Ni hao, dumpling! Philly’s Chinatown does culture and cuisine right. Here’s your guide on what to see and eat and where to shop—just in time for the Chinese New Year. –Chelsea Karnash
The Chinatown Friendship Gate
10th & Arch Sts
Philly first alert: The Friendship Gate, a symbol of cultural exchange between Philly and sister city Tianjin (China), was the first Chinese gate built in the U.S—despite only dating back to 1984. The Gate is also this section of the city’s most famous attraction, and when you get up close to it, you’ll understand why: The super-ornate structure boasts gorgeous Chinese letters and golden dragons galore.
Lin Zexu Statue
10th & Vine Sts
You’ve seen the oldest; now check out Chinatown’s newest cultural addition, the statue of Lin Zexu. Long before Reagan, Zexu was waging a war on drugs. As China’s anti-opium hero of the late 18th and early 19th centuries, Zexu was constantly striving for “high moral ground,” and is viewed as the instigator of the Opium War. Here in Philly, Zexu—along with two foo dogs—welcomes visitors into Chinatown from the Vine Street side.
The Trocadero Theatre
1003 Arch St
While not a part of Chinese culture per se, The Troc is a pretty important part of Philadelphia’s music scene. Opened in 1870 as the Arch Street Opera House, The Troc is the only 19th century theater in the nation that is still operating. It formerly hosted minstrel shows and musical comedies as wells as vaudeville and burlesque acts before being remodeled into a dance club and music venue in the 1980s. Nowadays, The Troc books mainly metal, indie and alternative bands.
Just like the ship, this Hong Kong-style bakery has had fans making frequent pilgrimages for a cheap, sweet treat for countless years. While famous for their egg tarts, the flavored buns and tiramisu cake (yes, tiramisu!) are also big hits that cost chump change.
Joy Tsin Lau
From the sticky rice-wrapped lotus leaves to the pork spare ribs, this restaurant’s dim sum = yum yum. Fans recommend Joy Tsin Lau for its expansive menu (including relative oddities like jellyfish and chicken feet), good service and fresh ingredients. And for those unfamiliar with dim sum, it basically entails pointing at what you want on food-laden carts pushed by the restaurant’s servers. So, you can have a little—or a lot—of whatever delicacy you want.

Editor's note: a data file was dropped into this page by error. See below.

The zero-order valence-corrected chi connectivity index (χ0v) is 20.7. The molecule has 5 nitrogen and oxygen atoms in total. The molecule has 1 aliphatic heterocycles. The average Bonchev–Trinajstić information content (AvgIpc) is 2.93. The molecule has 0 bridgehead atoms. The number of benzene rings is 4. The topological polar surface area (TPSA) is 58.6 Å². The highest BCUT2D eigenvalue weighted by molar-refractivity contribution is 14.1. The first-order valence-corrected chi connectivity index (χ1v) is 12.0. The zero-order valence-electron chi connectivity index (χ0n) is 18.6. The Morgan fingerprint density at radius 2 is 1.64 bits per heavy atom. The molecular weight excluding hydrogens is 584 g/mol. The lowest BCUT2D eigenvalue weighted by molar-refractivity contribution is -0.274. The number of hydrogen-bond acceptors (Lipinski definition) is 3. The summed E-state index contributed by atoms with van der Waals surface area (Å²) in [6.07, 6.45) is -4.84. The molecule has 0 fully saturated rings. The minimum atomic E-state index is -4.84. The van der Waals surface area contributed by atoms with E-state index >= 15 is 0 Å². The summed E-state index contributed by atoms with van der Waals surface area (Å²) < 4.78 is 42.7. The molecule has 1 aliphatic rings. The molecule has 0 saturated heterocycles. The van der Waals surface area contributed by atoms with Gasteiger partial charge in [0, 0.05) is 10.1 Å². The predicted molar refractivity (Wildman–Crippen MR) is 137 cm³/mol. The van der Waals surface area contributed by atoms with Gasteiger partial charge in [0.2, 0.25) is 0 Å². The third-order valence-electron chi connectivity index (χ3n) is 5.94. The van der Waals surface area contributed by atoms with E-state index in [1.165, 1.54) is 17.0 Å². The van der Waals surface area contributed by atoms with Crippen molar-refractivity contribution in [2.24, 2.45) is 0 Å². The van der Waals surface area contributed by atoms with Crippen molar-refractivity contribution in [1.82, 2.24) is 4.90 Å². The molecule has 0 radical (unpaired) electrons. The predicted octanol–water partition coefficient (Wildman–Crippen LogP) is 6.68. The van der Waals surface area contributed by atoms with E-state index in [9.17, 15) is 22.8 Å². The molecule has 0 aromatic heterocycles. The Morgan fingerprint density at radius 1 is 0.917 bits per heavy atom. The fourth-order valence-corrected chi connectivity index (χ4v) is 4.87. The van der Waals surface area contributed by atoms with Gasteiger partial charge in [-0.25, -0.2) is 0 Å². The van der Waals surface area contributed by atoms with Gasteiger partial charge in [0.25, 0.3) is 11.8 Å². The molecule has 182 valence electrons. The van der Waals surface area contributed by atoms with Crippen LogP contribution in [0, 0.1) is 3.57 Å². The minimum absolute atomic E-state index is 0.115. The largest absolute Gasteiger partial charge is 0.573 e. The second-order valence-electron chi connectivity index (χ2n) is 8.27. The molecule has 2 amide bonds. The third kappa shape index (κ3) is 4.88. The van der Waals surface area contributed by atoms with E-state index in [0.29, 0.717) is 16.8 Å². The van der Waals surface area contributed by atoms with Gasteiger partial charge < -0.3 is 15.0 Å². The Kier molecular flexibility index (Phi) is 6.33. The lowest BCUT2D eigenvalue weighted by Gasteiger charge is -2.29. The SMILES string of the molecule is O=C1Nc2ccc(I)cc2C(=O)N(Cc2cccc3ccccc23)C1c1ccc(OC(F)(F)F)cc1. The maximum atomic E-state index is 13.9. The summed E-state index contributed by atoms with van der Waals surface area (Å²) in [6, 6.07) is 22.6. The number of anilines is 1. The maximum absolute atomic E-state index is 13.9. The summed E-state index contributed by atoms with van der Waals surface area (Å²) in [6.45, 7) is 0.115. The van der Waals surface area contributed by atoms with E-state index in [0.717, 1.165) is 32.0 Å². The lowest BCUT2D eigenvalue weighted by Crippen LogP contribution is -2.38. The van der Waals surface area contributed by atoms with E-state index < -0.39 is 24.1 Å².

Chinatown regulars will tell you: If you’re in the mood for a piping hot bowl of noodle soup or a truly delicious Peking-duck, GO HERE. And while some Yelp reviewers have called the place “dirty,” it’s also dirt cheap. Just bring cash; they don’t accept credit cards.
Three words: dim sum brunch. Yes, head here early on weekends, or you’ll be facing a never-ending wait for a table that can only be rectified by heaping plates of Ocean’s yummy dim sum. While the selection can be slightly limited, the offerings are good, and frequent Ocean Harbor diners will assure you that the food comes out fast and is always hot. And FYI, if chicken feet are your thing, they’re supposed to have some of the best around town.
Tiny LHF has some of the most loyal customers in an area filled with loyal customers. Order a hot pot or the pan fried noodles, then sit back and sip on the fresh chrysanthemum tea while you wait. Just don’t forget your wine—this spot is BYOB.
Chinese Culture & Arts Inc
Want to pick up a Chinese magazine or the latest kung-fu flick? Head to Chinese Culture & Arts, where you’ll find a hodge-podge of Eastern goodies that are, shall we say, fresh off the boat.
1st Oriental Grocery
From lychee and durian to ducks and live frogs, 1st Oriental has practically anything you can dream up and is arguably the best Asian grocery store in the city. Even if you have no freakin’ idea what you’re looking for, you’re bound to come out with something…and a few freebies, too.
Plow through mountains of kitsch and you’ll find treasures like huge Chinese vases, embroidered silk clothing, and furniture…even musical instruments! You could spend hours in Shanghai Bazaar, but here’s hoping you have the chance to meet owner Lily Song, who is also an opera singer and an informal ambassador of Philadelphia’s Chinese culture.